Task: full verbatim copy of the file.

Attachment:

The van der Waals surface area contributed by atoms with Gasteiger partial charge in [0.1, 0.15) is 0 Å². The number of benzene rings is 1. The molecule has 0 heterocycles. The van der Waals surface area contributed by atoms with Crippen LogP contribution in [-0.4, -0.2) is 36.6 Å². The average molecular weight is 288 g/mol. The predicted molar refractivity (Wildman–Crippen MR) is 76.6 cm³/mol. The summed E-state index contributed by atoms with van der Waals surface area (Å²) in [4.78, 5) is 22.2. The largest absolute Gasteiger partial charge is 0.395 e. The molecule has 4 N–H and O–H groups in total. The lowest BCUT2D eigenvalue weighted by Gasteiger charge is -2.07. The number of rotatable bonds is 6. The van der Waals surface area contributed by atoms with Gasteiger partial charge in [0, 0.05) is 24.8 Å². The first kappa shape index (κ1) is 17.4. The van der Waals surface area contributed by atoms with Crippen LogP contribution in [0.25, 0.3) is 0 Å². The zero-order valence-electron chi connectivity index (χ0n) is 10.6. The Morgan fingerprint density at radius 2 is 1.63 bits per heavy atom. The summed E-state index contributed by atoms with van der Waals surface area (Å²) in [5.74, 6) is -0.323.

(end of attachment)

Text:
The van der Waals surface area contributed by atoms with Gasteiger partial charge in [0.1, 0.15) is 0 Å². The number of benzene rings is 1. The molecule has 0 heterocycles. The van der Waals surface area contributed by atoms with Crippen LogP contribution in [-0.4, -0.2) is 36.6 Å². The average molecular weight is 288 g/mol. The predicted molar refractivity (Wildman–Crippen MR) is 76.6 cm³/mol. The summed E-state index contributed by atoms with van der Waals surface area (Å²) in [4.78, 5) is 22.2. The largest absolute Gasteiger partial charge is 0.395 e. The molecule has 4 N–H and O–H groups in total. The lowest BCUT2D eigenvalue weighted by Gasteiger charge is -2.07. The number of rotatable bonds is 6. The van der Waals surface area contributed by atoms with Gasteiger partial charge in [0, 0.05) is 24.8 Å². The first kappa shape index (κ1) is 17.4. The van der Waals surface area contributed by atoms with Crippen LogP contribution in [0.25, 0.3) is 0 Å². The zero-order valence-electron chi connectivity index (χ0n) is 10.6. The Morgan fingerprint density at radius 2 is 1.63 bits per heavy atom. The summed E-state index contributed by atoms with van der Waals surface area (Å²) in [5.74, 6) is -0.323.